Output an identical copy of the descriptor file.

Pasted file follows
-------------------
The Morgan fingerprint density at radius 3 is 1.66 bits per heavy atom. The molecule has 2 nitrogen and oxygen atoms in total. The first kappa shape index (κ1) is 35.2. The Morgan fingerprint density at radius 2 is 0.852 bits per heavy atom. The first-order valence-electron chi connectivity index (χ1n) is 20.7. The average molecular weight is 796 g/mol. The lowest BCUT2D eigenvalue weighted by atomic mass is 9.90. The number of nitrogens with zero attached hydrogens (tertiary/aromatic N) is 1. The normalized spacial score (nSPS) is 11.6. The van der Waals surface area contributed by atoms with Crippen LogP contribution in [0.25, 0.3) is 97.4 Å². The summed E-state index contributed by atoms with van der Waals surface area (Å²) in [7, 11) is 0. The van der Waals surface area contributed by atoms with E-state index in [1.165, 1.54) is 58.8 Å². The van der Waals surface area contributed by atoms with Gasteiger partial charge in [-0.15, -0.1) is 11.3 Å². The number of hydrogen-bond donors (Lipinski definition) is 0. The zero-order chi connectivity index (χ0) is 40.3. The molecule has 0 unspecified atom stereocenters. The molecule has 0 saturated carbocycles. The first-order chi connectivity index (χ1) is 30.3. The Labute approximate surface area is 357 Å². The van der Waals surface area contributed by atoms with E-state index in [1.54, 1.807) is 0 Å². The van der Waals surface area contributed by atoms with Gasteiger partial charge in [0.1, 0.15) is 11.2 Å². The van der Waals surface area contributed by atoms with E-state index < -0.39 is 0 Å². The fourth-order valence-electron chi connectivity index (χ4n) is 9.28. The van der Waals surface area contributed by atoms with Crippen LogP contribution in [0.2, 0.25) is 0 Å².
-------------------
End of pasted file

The Morgan fingerprint density at radius 3 is 1.66 bits per heavy atom. The molecule has 2 nitrogen and oxygen atoms in total. The first kappa shape index (κ1) is 35.2. The Morgan fingerprint density at radius 2 is 0.852 bits per heavy atom. The first-order valence-electron chi connectivity index (χ1n) is 20.7. The average molecular weight is 796 g/mol. The lowest BCUT2D eigenvalue weighted by atomic mass is 9.90. The number of nitrogens with zero attached hydrogens (tertiary/aromatic N) is 1. The normalized spacial score (nSPS) is 11.6. The van der Waals surface area contributed by atoms with Crippen LogP contribution in [0.25, 0.3) is 97.4 Å². The summed E-state index contributed by atoms with van der Waals surface area (Å²) in [7, 11) is 0. The van der Waals surface area contributed by atoms with E-state index in [1.165, 1.54) is 58.8 Å². The van der Waals surface area contributed by atoms with Gasteiger partial charge in [-0.15, -0.1) is 11.3 Å². The number of hydrogen-bond donors (Lipinski definition) is 0. The zero-order chi connectivity index (χ0) is 40.3. The molecule has 0 unspecified atom stereocenters. The molecule has 0 saturated carbocycles. The first-order chi connectivity index (χ1) is 30.3. The Labute approximate surface area is 357 Å². The van der Waals surface area contributed by atoms with E-state index in [1.54, 1.807) is 0 Å². The van der Waals surface area contributed by atoms with Gasteiger partial charge in [0.1, 0.15) is 11.2 Å². The van der Waals surface area contributed by atoms with E-state index < -0.39 is 0 Å². The fourth-order valence-electron chi connectivity index (χ4n) is 9.28. The van der Waals surface area contributed by atoms with Crippen LogP contribution in [0.2, 0.25) is 0 Å².